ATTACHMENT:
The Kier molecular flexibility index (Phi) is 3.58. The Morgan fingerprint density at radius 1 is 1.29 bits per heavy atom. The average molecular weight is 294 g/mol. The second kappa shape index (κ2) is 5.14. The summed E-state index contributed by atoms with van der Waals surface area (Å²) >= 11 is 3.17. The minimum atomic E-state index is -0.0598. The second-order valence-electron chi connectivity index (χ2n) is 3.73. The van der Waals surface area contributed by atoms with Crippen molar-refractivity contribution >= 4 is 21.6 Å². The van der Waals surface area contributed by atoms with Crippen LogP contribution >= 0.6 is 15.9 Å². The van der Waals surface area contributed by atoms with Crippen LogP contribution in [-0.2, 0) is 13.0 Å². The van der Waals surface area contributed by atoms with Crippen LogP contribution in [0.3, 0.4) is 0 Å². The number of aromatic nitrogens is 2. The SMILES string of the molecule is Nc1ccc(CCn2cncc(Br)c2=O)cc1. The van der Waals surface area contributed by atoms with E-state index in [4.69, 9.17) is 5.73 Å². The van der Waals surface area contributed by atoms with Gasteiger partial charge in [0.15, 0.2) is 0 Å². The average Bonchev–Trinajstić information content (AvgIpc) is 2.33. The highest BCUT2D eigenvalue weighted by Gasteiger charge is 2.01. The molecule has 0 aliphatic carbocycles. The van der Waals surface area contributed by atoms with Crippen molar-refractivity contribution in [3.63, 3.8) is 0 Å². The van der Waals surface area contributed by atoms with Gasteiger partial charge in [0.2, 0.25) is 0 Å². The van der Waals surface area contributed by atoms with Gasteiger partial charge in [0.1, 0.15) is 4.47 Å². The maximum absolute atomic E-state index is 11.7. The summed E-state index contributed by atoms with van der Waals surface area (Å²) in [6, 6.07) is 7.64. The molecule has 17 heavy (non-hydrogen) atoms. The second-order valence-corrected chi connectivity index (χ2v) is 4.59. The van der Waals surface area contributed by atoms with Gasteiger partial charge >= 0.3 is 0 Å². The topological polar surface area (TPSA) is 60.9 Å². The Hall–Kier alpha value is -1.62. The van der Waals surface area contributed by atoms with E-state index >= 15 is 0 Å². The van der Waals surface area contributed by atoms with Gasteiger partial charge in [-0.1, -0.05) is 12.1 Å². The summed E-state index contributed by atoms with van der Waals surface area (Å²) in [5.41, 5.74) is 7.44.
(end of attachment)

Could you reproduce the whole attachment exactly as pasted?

The Kier molecular flexibility index (Phi) is 3.58. The Morgan fingerprint density at radius 1 is 1.29 bits per heavy atom. The average molecular weight is 294 g/mol. The second kappa shape index (κ2) is 5.14. The summed E-state index contributed by atoms with van der Waals surface area (Å²) >= 11 is 3.17. The minimum atomic E-state index is -0.0598. The second-order valence-electron chi connectivity index (χ2n) is 3.73. The van der Waals surface area contributed by atoms with Crippen molar-refractivity contribution >= 4 is 21.6 Å². The van der Waals surface area contributed by atoms with Crippen LogP contribution >= 0.6 is 15.9 Å². The van der Waals surface area contributed by atoms with Crippen LogP contribution in [-0.2, 0) is 13.0 Å². The van der Waals surface area contributed by atoms with Crippen LogP contribution in [0.3, 0.4) is 0 Å². The number of aromatic nitrogens is 2. The SMILES string of the molecule is Nc1ccc(CCn2cncc(Br)c2=O)cc1. The van der Waals surface area contributed by atoms with E-state index in [4.69, 9.17) is 5.73 Å². The van der Waals surface area contributed by atoms with Gasteiger partial charge in [0.15, 0.2) is 0 Å². The average Bonchev–Trinajstić information content (AvgIpc) is 2.33. The highest BCUT2D eigenvalue weighted by Gasteiger charge is 2.01. The molecule has 0 aliphatic carbocycles. The van der Waals surface area contributed by atoms with Crippen molar-refractivity contribution in [3.63, 3.8) is 0 Å². The van der Waals surface area contributed by atoms with Gasteiger partial charge in [0.2, 0.25) is 0 Å². The van der Waals surface area contributed by atoms with Gasteiger partial charge in [0.1, 0.15) is 4.47 Å². The maximum absolute atomic E-state index is 11.7. The summed E-state index contributed by atoms with van der Waals surface area (Å²) in [6, 6.07) is 7.64. The molecule has 17 heavy (non-hydrogen) atoms. The second-order valence-corrected chi connectivity index (χ2v) is 4.59. The van der Waals surface area contributed by atoms with Gasteiger partial charge >= 0.3 is 0 Å². The topological polar surface area (TPSA) is 60.9 Å². The Hall–Kier alpha value is -1.62. The van der Waals surface area contributed by atoms with E-state index >= 15 is 0 Å². The van der Waals surface area contributed by atoms with Gasteiger partial charge in [-0.1, -0.05) is 12.1 Å². The summed E-state index contributed by atoms with van der Waals surface area (Å²) in [5.41, 5.74) is 7.44.